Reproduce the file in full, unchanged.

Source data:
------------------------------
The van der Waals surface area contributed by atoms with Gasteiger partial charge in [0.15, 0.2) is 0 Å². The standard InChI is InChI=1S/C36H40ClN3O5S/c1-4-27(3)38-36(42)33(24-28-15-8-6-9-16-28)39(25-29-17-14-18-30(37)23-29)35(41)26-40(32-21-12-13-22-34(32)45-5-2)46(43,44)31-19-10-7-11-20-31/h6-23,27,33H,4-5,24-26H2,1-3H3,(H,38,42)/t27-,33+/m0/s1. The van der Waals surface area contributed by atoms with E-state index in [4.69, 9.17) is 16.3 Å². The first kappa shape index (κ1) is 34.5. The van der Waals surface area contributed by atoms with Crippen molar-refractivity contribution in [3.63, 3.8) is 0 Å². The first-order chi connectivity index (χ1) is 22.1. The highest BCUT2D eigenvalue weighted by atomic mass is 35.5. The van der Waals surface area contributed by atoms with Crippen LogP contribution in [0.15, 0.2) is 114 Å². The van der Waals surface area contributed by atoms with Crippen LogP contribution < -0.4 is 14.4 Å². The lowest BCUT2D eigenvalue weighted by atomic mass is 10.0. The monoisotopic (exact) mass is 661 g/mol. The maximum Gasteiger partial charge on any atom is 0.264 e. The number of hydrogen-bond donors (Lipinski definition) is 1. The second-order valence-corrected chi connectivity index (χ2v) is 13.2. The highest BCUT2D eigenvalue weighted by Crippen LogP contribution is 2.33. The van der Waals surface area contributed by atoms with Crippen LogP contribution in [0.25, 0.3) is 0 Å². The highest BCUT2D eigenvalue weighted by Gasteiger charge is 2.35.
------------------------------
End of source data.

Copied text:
The van der Waals surface area contributed by atoms with Gasteiger partial charge in [0.15, 0.2) is 0 Å². The standard InChI is InChI=1S/C36H40ClN3O5S/c1-4-27(3)38-36(42)33(24-28-15-8-6-9-16-28)39(25-29-17-14-18-30(37)23-29)35(41)26-40(32-21-12-13-22-34(32)45-5-2)46(43,44)31-19-10-7-11-20-31/h6-23,27,33H,4-5,24-26H2,1-3H3,(H,38,42)/t27-,33+/m0/s1. The van der Waals surface area contributed by atoms with E-state index in [4.69, 9.17) is 16.3 Å². The first kappa shape index (κ1) is 34.5. The van der Waals surface area contributed by atoms with Crippen molar-refractivity contribution in [3.63, 3.8) is 0 Å². The first-order chi connectivity index (χ1) is 22.1. The highest BCUT2D eigenvalue weighted by atomic mass is 35.5. The van der Waals surface area contributed by atoms with Crippen LogP contribution in [0.15, 0.2) is 114 Å². The van der Waals surface area contributed by atoms with Crippen LogP contribution < -0.4 is 14.4 Å². The lowest BCUT2D eigenvalue weighted by atomic mass is 10.0. The monoisotopic (exact) mass is 661 g/mol. The maximum Gasteiger partial charge on any atom is 0.264 e. The number of hydrogen-bond donors (Lipinski definition) is 1. The second-order valence-corrected chi connectivity index (χ2v) is 13.2. The highest BCUT2D eigenvalue weighted by Crippen LogP contribution is 2.33. The van der Waals surface area contributed by atoms with Crippen LogP contribution in [0.25, 0.3) is 0 Å². The highest BCUT2D eigenvalue weighted by Gasteiger charge is 2.35.